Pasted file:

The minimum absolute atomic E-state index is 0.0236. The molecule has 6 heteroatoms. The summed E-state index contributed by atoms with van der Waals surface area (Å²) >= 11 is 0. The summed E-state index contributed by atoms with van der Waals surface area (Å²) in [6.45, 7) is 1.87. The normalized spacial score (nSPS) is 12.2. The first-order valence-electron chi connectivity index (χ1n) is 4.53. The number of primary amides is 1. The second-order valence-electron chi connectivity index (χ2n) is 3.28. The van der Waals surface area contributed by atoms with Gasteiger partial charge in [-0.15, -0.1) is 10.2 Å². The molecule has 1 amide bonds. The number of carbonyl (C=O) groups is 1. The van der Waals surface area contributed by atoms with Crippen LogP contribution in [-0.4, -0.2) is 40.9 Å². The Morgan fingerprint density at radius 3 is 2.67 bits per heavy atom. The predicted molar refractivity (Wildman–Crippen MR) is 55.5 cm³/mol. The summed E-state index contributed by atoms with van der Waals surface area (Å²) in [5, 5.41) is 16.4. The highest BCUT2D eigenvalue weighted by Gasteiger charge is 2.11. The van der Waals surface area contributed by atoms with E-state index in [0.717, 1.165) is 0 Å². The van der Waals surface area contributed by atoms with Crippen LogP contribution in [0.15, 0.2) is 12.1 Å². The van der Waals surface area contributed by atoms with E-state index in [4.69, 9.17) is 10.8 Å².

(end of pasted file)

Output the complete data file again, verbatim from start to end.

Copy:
The minimum absolute atomic E-state index is 0.0236. The molecule has 6 heteroatoms. The summed E-state index contributed by atoms with van der Waals surface area (Å²) >= 11 is 0. The summed E-state index contributed by atoms with van der Waals surface area (Å²) in [6.45, 7) is 1.87. The normalized spacial score (nSPS) is 12.2. The first-order valence-electron chi connectivity index (χ1n) is 4.53. The number of primary amides is 1. The second-order valence-electron chi connectivity index (χ2n) is 3.28. The van der Waals surface area contributed by atoms with Gasteiger partial charge in [-0.15, -0.1) is 10.2 Å². The molecule has 1 amide bonds. The number of carbonyl (C=O) groups is 1. The van der Waals surface area contributed by atoms with Crippen LogP contribution in [-0.4, -0.2) is 40.9 Å². The Morgan fingerprint density at radius 3 is 2.67 bits per heavy atom. The predicted molar refractivity (Wildman–Crippen MR) is 55.5 cm³/mol. The summed E-state index contributed by atoms with van der Waals surface area (Å²) in [5, 5.41) is 16.4. The highest BCUT2D eigenvalue weighted by Gasteiger charge is 2.11. The van der Waals surface area contributed by atoms with E-state index in [0.717, 1.165) is 0 Å². The van der Waals surface area contributed by atoms with Crippen LogP contribution in [0.15, 0.2) is 12.1 Å². The van der Waals surface area contributed by atoms with E-state index in [4.69, 9.17) is 10.8 Å².